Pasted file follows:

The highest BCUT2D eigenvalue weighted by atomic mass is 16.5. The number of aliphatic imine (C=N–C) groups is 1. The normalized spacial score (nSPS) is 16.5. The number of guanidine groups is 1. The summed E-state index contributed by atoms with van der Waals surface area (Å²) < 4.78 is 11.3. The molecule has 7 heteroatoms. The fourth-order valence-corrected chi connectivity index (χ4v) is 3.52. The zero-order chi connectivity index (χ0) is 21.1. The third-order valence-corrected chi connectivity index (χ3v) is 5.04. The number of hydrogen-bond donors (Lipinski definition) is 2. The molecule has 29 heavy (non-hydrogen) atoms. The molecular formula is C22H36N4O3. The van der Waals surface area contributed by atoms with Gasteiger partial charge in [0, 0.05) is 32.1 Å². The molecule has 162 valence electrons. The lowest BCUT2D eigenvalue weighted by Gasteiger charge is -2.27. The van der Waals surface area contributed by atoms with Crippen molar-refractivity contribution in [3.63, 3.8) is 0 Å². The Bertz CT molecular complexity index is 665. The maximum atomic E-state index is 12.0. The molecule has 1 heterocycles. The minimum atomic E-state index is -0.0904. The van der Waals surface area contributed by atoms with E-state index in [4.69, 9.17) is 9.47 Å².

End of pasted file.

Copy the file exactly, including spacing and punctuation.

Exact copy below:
The highest BCUT2D eigenvalue weighted by atomic mass is 16.5. The number of aliphatic imine (C=N–C) groups is 1. The normalized spacial score (nSPS) is 16.5. The number of guanidine groups is 1. The summed E-state index contributed by atoms with van der Waals surface area (Å²) < 4.78 is 11.3. The molecule has 7 heteroatoms. The fourth-order valence-corrected chi connectivity index (χ4v) is 3.52. The zero-order chi connectivity index (χ0) is 21.1. The third-order valence-corrected chi connectivity index (χ3v) is 5.04. The number of hydrogen-bond donors (Lipinski definition) is 2. The molecule has 29 heavy (non-hydrogen) atoms. The molecular formula is C22H36N4O3. The van der Waals surface area contributed by atoms with Gasteiger partial charge in [0, 0.05) is 32.1 Å². The molecule has 162 valence electrons. The lowest BCUT2D eigenvalue weighted by Gasteiger charge is -2.27. The van der Waals surface area contributed by atoms with Crippen molar-refractivity contribution in [3.63, 3.8) is 0 Å². The Bertz CT molecular complexity index is 665. The maximum atomic E-state index is 12.0. The molecule has 1 heterocycles. The minimum atomic E-state index is -0.0904. The van der Waals surface area contributed by atoms with E-state index in [4.69, 9.17) is 9.47 Å².